Saturday, May 1, 2010

Trying to Get to a Peaceful Place

When we begin to feel that we are not living our lives, but our lives are living us, then we begin to long for a place of rest, where we can restore our ability to make decisions, take actions, relax, instead of simply responding to pressures that keep coming our way.

People talk about feeling like they are "on a treadmill" that won't stop, or "on a rollercoaster" that just keeps going.

But, where does the pressure really come from? Although there may be a number of external pressures, responsibilities to job, family, friends, etc., the real pressure comes from within.

The treadmill, the rollercoaster, is an inner reality and experience. Going to an externally peaceful place may help one find an internally peaceful place, but the key experience is the internal one. That is the place where we experience our world most intensely. Within us is a place where we negotiate our interactions, make sense of our engagement and disengagement with life.

At times, this inner place feels like a place of defeat. At other times, it feels like a place of celebration. And, then at other times, it feels like a planning room, or an artist's studio, or a workshop. And, then, at times, it feels like a place of freedom and rest and joyful anticipation.

Sometimes we get to the point of interpreting our engagements in life in a negative way. By negative, I mean we understand our relationships, responsibilities in a way that diminishes our joy in living and may diminish the joy of others that deal with us. When this is happening, it is due to an inner imbalance, an inner depletion of liveliness. And, we are in need of restoration - from the inside out.

And, restoration and renewal may begin as we change our outer circumstances in a way that allows our inner lungs room to breathe, awaken, and begin to nourish and restore our joy in living.

Back in the days of ancient Israel, when Isaiah was a prophet, Israel was particularly interested in making alliances with powerful nations in order to insure their survival as a people in a dangerous world. After all, Israel was a small nation beside the great powers of Assyria and Egypt.

And, God inspired Isaiah to speak these words to an anxious nation: "In quietness and trust is your strength; in rest and returning you will be saved."

Before these words were spoken, Isaiah had been talking about the futility of putting trust in horses and chariots (military strength) and the futility of putting trust in Egypt or Assyria (political alliances with strong nations).

And, of course, there are many ways to respond to situations of anxiety. In a sense, being human is an anxious situation. We might seek our security in friends and family. We might seek our security in money and property. We might seek our meaning and security in keeping everybody happy. We might seek our security in keeping our reputation untarnished. We might seek meaning in our achievements at work or elsewhere. We might seek our security and meaning in pursuit of pleasure. And, all of these ways of engaging in life are alright when they are in balance, but to have balance in our desires and actions requires a profound inner stillness. It requires a profound "inner balance." If we have this, then we have a solid foundation to stand on. We have a sane standpoint from which to see and experience life.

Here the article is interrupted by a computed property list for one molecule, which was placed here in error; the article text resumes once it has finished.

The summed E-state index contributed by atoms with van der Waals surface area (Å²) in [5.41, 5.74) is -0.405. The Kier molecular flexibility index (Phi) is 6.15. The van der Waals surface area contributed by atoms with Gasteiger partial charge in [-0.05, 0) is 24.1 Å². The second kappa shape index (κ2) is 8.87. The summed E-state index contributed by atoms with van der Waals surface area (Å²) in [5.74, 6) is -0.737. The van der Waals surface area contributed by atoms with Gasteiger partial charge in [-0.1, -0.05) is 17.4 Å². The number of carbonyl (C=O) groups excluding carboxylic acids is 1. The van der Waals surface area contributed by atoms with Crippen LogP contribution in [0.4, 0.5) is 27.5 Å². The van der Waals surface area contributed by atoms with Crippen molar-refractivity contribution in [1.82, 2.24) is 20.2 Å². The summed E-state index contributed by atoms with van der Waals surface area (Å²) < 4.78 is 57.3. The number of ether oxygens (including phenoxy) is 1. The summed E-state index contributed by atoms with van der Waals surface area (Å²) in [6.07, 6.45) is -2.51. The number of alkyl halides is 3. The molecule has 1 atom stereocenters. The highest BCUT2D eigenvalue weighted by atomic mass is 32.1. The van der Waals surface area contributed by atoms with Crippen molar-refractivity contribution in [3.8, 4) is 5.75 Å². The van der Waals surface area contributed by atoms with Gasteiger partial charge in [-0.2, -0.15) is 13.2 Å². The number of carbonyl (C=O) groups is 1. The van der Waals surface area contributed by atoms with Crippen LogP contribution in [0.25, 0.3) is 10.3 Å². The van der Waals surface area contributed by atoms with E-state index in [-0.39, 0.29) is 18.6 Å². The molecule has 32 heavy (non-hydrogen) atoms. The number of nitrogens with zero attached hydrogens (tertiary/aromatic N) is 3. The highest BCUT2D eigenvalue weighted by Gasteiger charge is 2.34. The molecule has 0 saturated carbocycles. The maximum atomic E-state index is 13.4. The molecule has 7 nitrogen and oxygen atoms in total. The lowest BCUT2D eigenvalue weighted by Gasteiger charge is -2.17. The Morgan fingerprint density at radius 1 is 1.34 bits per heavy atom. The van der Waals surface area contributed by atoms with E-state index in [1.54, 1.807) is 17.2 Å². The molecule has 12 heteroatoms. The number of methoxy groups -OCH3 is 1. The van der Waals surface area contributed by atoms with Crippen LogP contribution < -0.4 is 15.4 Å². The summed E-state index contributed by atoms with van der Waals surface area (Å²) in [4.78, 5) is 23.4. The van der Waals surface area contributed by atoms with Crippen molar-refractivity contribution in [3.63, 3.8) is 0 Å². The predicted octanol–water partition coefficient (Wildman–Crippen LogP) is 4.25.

But, the pathway to this inner balance is a mysterious one. The prophet Isaiah certainly points to it. "In quietness and trust is your strength; in rest and returning you will be saved."

This quietness and trust is that of Psalm 131. This rest and returning that saves - what is it?

Or, better, how does one do it?

In spiritual matters, we often talk of a "static" state of being (being at peace, having faith, having joy). We encourage and exhort each other at church and synagogue and mosque to "trust in God, be at peace, etc." But, what do we say to each other about how to get there? What can we tell each other about what the path is like? Instead of talking about a place of peace, maybe I ought to start talking here about the "way to peace."

Is the life of faith a clear destination that we have arrived at and can claim with confidence (e.g., "I'm saved") or is the life of faith more like being on a journey towards a desired but unknown land?

It feels more and more like a journey, a pilgrimmage towards the promised land, and like Israel, there is some real wandering in the wilderness for those who trust in God. Because, God does not reveal himself in the uplifting manifestations we would like at times, but reveals himself in the 'still small voice,' and in the unlikeliest of places like in the body of Jesus being tortured and executed on a cross of wood.

We have not been given a religious treasure that we can possess or claim or hold or store up. We have been invited onto a path. We have been called to follow. We are called into a future, into a journey, the outlines of which have been revealed to us in the life and death of Jesus of Nazareth. It is a journey that is taken in trust, in hope, in love, and in forsaking all other allegiances but the deep and abiding allegiance to the living God and Father of Jesus Christ.